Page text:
The development of the interface is based on knowledge of the functional significance of areas of the cerebral cortex. Such information can be obtained using the methods of neurocardication which is another field of research of our laboratory.

 


How does the brain behave during simultaneous interpreting?

A recent edition of Popular Mechanics has featured an article about the study "Testing the efforts model of simultaneous interpreting: An ERP study" by Roman Koshkin, Yury Shtyrov, Andriy Myachykov and Alex Ossadtchi originally published in PLoS ONE in 2008.

Illustration for news: ExoRehab Spotlights 2018 Symposium

ExoRehab Spotlights 2018 Symposium

Photo report from the international symposium ExoRehab Spotlights 2018 that took place on December 5 in Moscow.
Researchers of the Center for Bioelectric Interfaces Nikolai Smetanin, Aleksandra Kuznetsova and Alexei Ossadtchi presented Russia's first EEG-based neural interface that uses lower limb motor imagery for exoskeleton control. Alexei Ossadtchi also made a presentation "BCI for walk decoding".
This work has been done in collaboration with the Russian company ExoAtlet and Denis Lyovin who had volunteered to pilot the exoskeleton.
Megagrant #14.641.31.0003 "Bi-directional ECoG BCIs for contol, stimulation and communication". Lead scientist: Mikhail Lebedev.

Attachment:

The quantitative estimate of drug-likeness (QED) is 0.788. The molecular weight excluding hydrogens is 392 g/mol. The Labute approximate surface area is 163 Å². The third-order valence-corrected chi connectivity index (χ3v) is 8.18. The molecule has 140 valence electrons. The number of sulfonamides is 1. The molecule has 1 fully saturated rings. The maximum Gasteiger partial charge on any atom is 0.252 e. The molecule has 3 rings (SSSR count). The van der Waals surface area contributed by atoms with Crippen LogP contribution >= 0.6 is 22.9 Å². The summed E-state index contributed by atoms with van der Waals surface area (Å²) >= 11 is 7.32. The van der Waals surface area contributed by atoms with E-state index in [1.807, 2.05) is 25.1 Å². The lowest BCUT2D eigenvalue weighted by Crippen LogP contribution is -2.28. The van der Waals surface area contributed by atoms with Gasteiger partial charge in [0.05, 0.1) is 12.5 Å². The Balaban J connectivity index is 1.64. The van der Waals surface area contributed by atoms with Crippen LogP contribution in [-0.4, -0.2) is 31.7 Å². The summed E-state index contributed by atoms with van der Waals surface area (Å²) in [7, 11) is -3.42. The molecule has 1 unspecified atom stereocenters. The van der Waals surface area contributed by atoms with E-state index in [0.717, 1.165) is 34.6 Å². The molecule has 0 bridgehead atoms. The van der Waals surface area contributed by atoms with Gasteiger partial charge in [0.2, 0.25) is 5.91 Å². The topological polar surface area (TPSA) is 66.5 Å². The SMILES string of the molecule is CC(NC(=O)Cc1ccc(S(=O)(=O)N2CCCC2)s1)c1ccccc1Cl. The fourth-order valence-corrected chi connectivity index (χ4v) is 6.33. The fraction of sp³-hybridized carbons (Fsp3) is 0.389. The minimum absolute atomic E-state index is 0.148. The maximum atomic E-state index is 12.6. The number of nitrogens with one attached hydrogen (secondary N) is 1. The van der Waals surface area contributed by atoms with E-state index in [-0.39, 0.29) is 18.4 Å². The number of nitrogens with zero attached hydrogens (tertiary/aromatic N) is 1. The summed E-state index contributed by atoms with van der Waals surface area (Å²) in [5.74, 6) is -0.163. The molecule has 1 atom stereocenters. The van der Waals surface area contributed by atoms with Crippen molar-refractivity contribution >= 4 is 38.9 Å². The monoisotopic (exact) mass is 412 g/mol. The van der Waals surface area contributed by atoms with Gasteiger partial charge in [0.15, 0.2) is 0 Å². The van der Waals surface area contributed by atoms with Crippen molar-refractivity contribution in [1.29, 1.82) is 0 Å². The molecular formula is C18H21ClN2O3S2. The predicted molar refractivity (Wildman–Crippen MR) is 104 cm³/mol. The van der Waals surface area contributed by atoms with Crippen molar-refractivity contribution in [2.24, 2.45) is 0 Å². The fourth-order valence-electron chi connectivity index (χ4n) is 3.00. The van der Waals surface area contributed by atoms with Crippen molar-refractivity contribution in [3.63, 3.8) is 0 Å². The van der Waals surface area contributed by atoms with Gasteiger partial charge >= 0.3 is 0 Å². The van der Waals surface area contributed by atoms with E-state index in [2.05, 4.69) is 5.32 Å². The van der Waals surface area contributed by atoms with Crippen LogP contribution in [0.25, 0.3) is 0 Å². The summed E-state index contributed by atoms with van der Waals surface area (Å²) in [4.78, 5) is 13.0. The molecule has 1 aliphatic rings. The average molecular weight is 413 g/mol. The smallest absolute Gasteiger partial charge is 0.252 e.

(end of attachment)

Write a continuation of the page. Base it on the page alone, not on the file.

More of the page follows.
The paper "NFBLab — A Versatile Software for Neurofeedback and Brain-Computer Interface Research" is now published.

Frontiers in Neuroinformatics (impact-factor 3.87) has published the paper "NFBLab — A Versatile Software for Neurofeedback and Brain-Computer Interface Research" by Nikolai Smetanin, Ksenia Volkova, Stanislav Zabodayev, Mikhail Lebedev and Alexei Ossadtchi. This research was funded by Megagrant #14.0641.31.0003. Lead scientist: Mikhail Lebedev.

Illustration for news: Congrats to Anastasiya Belinskaya on winning a studentship from the Oxford Russia Fund!

Congrats to Anastasiya Belinskaya on winning a studentship from the Oxford Russia Fund!

We congratulate our colleague Anastasiya Belinskaya on winning a studentship from the Oxford Russia Fund! The studentship is awarded to graduate students for 2018 and 2019 based on academic merit and research performance. Anastasiya's master thesis project is titled "The effect of feedback signal presentation latency on the effectiveness of training in neurofeedback paradigm" and is supervised by Prof. Alex Ossadtchi.

To learn more about the studentship, please visit http://oxfordrussia.ru/news/324/.

Illustration for news: Videos from the CCCP conference are now available!

Videos from the CCCP conference are now available!

We have uploaded video recordings from the October 2018 conference titled "CCCP: Cortical Codes: Control and Perception" co-organized by the Center for Bioelectric Interfaces and the Institute of Cognitive Neurosciences.